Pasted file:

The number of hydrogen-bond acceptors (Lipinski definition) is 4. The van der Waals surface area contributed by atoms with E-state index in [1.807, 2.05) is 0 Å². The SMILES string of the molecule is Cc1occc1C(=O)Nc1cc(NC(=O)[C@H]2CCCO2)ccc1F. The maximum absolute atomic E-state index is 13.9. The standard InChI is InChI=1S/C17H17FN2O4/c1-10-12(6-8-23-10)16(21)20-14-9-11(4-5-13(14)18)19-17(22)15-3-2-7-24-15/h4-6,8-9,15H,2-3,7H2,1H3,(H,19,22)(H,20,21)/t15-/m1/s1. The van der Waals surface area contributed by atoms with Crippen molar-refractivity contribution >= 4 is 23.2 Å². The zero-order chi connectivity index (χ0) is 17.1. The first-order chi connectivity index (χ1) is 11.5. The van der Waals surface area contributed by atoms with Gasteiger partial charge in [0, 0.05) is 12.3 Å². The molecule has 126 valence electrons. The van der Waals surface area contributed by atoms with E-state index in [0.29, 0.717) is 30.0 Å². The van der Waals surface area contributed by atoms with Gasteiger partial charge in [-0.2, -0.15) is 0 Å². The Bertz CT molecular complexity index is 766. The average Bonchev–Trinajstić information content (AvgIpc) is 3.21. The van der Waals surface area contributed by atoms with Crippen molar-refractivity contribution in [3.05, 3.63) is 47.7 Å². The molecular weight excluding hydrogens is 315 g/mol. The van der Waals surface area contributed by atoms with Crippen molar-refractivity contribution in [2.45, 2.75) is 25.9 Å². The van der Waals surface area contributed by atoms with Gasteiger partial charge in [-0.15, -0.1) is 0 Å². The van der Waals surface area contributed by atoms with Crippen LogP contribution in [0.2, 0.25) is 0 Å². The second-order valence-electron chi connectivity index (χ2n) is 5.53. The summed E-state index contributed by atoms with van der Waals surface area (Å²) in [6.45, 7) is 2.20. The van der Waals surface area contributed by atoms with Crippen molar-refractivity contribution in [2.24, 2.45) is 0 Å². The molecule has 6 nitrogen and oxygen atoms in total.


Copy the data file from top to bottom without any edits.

The number of hydrogen-bond acceptors (Lipinski definition) is 4. The van der Waals surface area contributed by atoms with E-state index in [1.807, 2.05) is 0 Å². The SMILES string of the molecule is Cc1occc1C(=O)Nc1cc(NC(=O)[C@H]2CCCO2)ccc1F. The maximum absolute atomic E-state index is 13.9. The standard InChI is InChI=1S/C17H17FN2O4/c1-10-12(6-8-23-10)16(21)20-14-9-11(4-5-13(14)18)19-17(22)15-3-2-7-24-15/h4-6,8-9,15H,2-3,7H2,1H3,(H,19,22)(H,20,21)/t15-/m1/s1. The van der Waals surface area contributed by atoms with Crippen molar-refractivity contribution >= 4 is 23.2 Å². The zero-order chi connectivity index (χ0) is 17.1. The first-order chi connectivity index (χ1) is 11.5. The van der Waals surface area contributed by atoms with Gasteiger partial charge in [0, 0.05) is 12.3 Å². The molecule has 126 valence electrons. The van der Waals surface area contributed by atoms with E-state index in [0.29, 0.717) is 30.0 Å². The van der Waals surface area contributed by atoms with Gasteiger partial charge in [-0.2, -0.15) is 0 Å². The Bertz CT molecular complexity index is 766. The average Bonchev–Trinajstić information content (AvgIpc) is 3.21. The van der Waals surface area contributed by atoms with Crippen molar-refractivity contribution in [3.05, 3.63) is 47.7 Å². The molecular weight excluding hydrogens is 315 g/mol. The van der Waals surface area contributed by atoms with Crippen molar-refractivity contribution in [2.45, 2.75) is 25.9 Å². The van der Waals surface area contributed by atoms with Gasteiger partial charge in [-0.15, -0.1) is 0 Å². The van der Waals surface area contributed by atoms with Crippen LogP contribution in [0.2, 0.25) is 0 Å². The second-order valence-electron chi connectivity index (χ2n) is 5.53. The summed E-state index contributed by atoms with van der Waals surface area (Å²) in [6.45, 7) is 2.20. The van der Waals surface area contributed by atoms with Crippen molar-refractivity contribution in [2.24, 2.45) is 0 Å². The molecule has 6 nitrogen and oxygen atoms in total.